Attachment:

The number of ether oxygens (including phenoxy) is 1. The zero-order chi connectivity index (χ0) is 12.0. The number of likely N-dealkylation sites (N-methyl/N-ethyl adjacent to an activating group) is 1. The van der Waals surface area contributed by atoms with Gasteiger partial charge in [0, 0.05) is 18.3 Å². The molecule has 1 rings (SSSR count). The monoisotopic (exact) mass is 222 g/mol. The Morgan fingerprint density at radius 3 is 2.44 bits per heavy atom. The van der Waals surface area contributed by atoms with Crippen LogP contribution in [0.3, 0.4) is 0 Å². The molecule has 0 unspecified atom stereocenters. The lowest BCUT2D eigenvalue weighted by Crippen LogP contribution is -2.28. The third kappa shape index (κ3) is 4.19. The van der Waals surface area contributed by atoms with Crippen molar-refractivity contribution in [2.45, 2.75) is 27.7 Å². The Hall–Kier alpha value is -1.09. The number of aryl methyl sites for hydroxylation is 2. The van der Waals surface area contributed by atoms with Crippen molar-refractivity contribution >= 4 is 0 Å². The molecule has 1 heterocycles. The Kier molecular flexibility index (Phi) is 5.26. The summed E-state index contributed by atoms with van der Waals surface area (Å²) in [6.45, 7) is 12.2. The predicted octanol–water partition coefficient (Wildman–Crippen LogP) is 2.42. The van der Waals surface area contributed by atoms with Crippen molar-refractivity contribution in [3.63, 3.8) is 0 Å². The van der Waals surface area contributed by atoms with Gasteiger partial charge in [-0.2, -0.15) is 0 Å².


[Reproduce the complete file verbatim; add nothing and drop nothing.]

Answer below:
The number of ether oxygens (including phenoxy) is 1. The zero-order chi connectivity index (χ0) is 12.0. The number of likely N-dealkylation sites (N-methyl/N-ethyl adjacent to an activating group) is 1. The van der Waals surface area contributed by atoms with Gasteiger partial charge in [0, 0.05) is 18.3 Å². The molecule has 1 rings (SSSR count). The monoisotopic (exact) mass is 222 g/mol. The Morgan fingerprint density at radius 3 is 2.44 bits per heavy atom. The van der Waals surface area contributed by atoms with Crippen LogP contribution in [0.3, 0.4) is 0 Å². The molecule has 0 unspecified atom stereocenters. The lowest BCUT2D eigenvalue weighted by Crippen LogP contribution is -2.28. The third kappa shape index (κ3) is 4.19. The van der Waals surface area contributed by atoms with Crippen molar-refractivity contribution in [2.45, 2.75) is 27.7 Å². The Hall–Kier alpha value is -1.09. The number of aryl methyl sites for hydroxylation is 2. The van der Waals surface area contributed by atoms with Crippen molar-refractivity contribution >= 4 is 0 Å². The molecule has 1 heterocycles. The Kier molecular flexibility index (Phi) is 5.26. The summed E-state index contributed by atoms with van der Waals surface area (Å²) in [6.45, 7) is 12.2. The predicted octanol–water partition coefficient (Wildman–Crippen LogP) is 2.42. The van der Waals surface area contributed by atoms with Crippen molar-refractivity contribution in [3.63, 3.8) is 0 Å². The van der Waals surface area contributed by atoms with Gasteiger partial charge in [-0.2, -0.15) is 0 Å².